2014

Here is the lawsuit recently filed by a teacher against the New York City Department of Education and principal Howard Kwait. Plaintiff alleges sexual harassment/hostile work environment and retaliation. For example, she alleges that the principal, Howard Kwait, made numerous sexual advances toward her, including on one occasion straddled and touched plaintiff and simulated sexual…

Read More Teacher Sues School (John Bowne) and Principal Howard Kwait for Sexual Harassment/Hostile Work Environment and Retaliation

The Second Circuit recently held, in Gayle v Harry’s Nurse Registry (Summary Order), that the plaintiffs were indeed employees, and not independent contractors. The decision is instructive as to the factors bearing on that analysis. Plaintiffs, a class of nurses, sued to recover unpaid overtime under the Fair Labor Standards Act (FLSA). The Eastern District of…

Read More Nurses Were Employees, Not Independent Contractors

In Ciliotta v. Ranieri, a dog bite case, the Supreme Court, Kings County, dismissed plaintiff’s case, finding that there was insufficient evidence that the dog had “vicious propensities” as required by New York law. It all started with a friendly discussion between neighbors. Involving thrown dog poo and choking: On April 14, 2011, Defendant Nicole…

Read More Brooklyn Dog Bite Case Dismissed Where Protective Dog Was Not Shown to Have “Vicious Propensities”

In Diggs v. Oscar De La Renta, LLC (decided Dec. 9, 2014), a race discrimination case, the Supreme Court, Queens County denied defendants’ motion for summary judgment on plaintiff’s discrimination claim under the NYC Human Rights Law and her retaliation claims under the NYC and NYS Human Rights Laws. According to plaintiff, twice on second…

Read More Co-Worker’s “N-Word” Use Supports Discrimination Claim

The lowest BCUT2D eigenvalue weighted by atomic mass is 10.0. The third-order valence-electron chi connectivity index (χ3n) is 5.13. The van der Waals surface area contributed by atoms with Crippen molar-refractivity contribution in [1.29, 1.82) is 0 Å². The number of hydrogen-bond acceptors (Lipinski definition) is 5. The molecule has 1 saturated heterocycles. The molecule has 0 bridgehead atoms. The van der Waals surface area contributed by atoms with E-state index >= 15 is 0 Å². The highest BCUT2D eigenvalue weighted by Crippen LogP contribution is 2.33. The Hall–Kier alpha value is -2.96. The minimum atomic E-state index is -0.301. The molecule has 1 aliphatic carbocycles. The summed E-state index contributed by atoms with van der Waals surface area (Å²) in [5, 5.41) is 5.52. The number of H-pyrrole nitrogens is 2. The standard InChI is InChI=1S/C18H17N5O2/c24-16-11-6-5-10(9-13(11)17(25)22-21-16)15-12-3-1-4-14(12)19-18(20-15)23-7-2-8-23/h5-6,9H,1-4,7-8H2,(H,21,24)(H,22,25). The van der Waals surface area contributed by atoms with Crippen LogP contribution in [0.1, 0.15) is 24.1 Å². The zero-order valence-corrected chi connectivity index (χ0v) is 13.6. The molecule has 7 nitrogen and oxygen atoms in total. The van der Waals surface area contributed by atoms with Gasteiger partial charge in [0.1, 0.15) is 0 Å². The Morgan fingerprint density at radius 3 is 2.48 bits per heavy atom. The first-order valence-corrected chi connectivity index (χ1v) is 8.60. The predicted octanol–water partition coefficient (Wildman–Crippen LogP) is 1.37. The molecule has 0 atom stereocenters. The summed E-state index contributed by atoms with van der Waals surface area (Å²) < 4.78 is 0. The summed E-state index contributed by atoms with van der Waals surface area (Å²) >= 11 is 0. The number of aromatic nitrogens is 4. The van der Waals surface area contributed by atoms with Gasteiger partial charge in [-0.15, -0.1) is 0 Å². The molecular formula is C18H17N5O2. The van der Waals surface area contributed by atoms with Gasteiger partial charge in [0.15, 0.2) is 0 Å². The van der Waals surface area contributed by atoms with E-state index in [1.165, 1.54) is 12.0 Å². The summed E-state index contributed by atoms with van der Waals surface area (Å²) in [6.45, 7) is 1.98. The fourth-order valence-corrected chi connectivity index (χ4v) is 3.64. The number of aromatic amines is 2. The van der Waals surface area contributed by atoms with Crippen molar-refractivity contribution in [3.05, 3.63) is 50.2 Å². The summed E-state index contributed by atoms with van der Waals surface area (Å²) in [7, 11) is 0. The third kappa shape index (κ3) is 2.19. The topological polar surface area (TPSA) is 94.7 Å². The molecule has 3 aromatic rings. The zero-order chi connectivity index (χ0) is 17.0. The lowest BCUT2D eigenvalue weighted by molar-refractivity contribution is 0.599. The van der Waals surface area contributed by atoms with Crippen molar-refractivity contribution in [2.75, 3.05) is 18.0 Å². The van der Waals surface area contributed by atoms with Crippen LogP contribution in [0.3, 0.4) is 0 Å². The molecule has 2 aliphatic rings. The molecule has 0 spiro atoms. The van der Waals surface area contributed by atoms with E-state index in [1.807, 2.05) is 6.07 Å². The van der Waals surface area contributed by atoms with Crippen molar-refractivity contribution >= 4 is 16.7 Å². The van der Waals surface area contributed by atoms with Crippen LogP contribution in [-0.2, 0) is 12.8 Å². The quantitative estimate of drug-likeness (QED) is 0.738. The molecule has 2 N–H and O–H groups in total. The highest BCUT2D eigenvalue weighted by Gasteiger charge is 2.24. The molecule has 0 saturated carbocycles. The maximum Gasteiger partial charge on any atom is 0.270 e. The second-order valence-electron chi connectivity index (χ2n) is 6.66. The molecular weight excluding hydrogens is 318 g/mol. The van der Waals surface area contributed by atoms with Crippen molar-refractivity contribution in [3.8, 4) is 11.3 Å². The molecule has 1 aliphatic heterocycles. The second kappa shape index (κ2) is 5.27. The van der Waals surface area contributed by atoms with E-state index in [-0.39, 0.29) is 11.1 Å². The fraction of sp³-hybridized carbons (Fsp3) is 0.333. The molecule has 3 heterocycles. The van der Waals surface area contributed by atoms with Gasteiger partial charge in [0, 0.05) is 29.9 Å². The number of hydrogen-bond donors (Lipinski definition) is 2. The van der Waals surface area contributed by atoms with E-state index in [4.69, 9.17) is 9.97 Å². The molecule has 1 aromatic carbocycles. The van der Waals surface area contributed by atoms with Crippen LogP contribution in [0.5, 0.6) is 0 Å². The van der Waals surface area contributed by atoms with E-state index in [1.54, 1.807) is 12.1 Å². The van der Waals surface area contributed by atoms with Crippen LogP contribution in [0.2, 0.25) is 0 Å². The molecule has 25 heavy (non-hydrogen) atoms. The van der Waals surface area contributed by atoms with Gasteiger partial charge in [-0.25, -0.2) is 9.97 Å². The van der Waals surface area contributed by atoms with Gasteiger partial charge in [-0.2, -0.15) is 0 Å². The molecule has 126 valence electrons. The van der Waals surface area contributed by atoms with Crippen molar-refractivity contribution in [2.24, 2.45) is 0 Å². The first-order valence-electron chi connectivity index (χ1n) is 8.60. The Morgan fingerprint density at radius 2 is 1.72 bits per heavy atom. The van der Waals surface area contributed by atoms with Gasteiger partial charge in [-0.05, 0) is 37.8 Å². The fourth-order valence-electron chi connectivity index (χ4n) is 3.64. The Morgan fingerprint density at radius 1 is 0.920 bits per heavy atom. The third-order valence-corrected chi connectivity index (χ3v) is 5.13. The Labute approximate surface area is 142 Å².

December 25, 2014 By Mail S. Claus Chief Executive Officer Claus Manufacturing, Inc. 25 Holiday Lane North Pole, AK 01225 Re: Deere v. Claus Mfg. Confidential and For Settlement Purposes Only Dear Mr. Claus: This law firm has been retained to represent Mr. Rudolph Deere (“Mr. Deere” or “our client”), a current employee of Claus…

Read More Deere v. Claus Manufacturing

As illustrated by a 1930 First Department products liability case, there are, apparently, worse things than shooting your eye out with a toy gun. Setting yourself on fire, for example. From Crist v. Art Metal Works, 230 A.D. 114, 116, 243 N.Y.S. 496, 497 (App. Div. 1930) aff’d, 255 N.Y. 624, 175 N.E. 341 (1931): Defendant…

Read More Toy Gun Danger

In Stanziale v. City of New York, the Appellate Division, Second Department held that a pedestrian walkway on which plaintiff allegedly slipped and fell was not part of the “sidewalk” for purposes of the statute shifting liability to private property owners. In this case, the plaintiff slipped on fell on snow and ice on a pedestrian ramp abutting…

Read More Pedestrian Ramp Was Not Part of the “Sidewalk”; Ice Slip/Fall Case Dismissed

In Denis v. Home Depot, U.S.A., the Eastern District of New York recently permitted plaintiff to amend his complaint to add a claim for punitive damages. Plaintiff alleged that he sustained personal injuries resulting from a false arrest at a Nanuet, NY Home Depot store for attempted shoplifting. Here are the pertinent facts, as summarized…

Read More Plaintiff May Amend Complaint to Add Claim for Punitive Damages in False Arrest Lawsuit Against Home Depot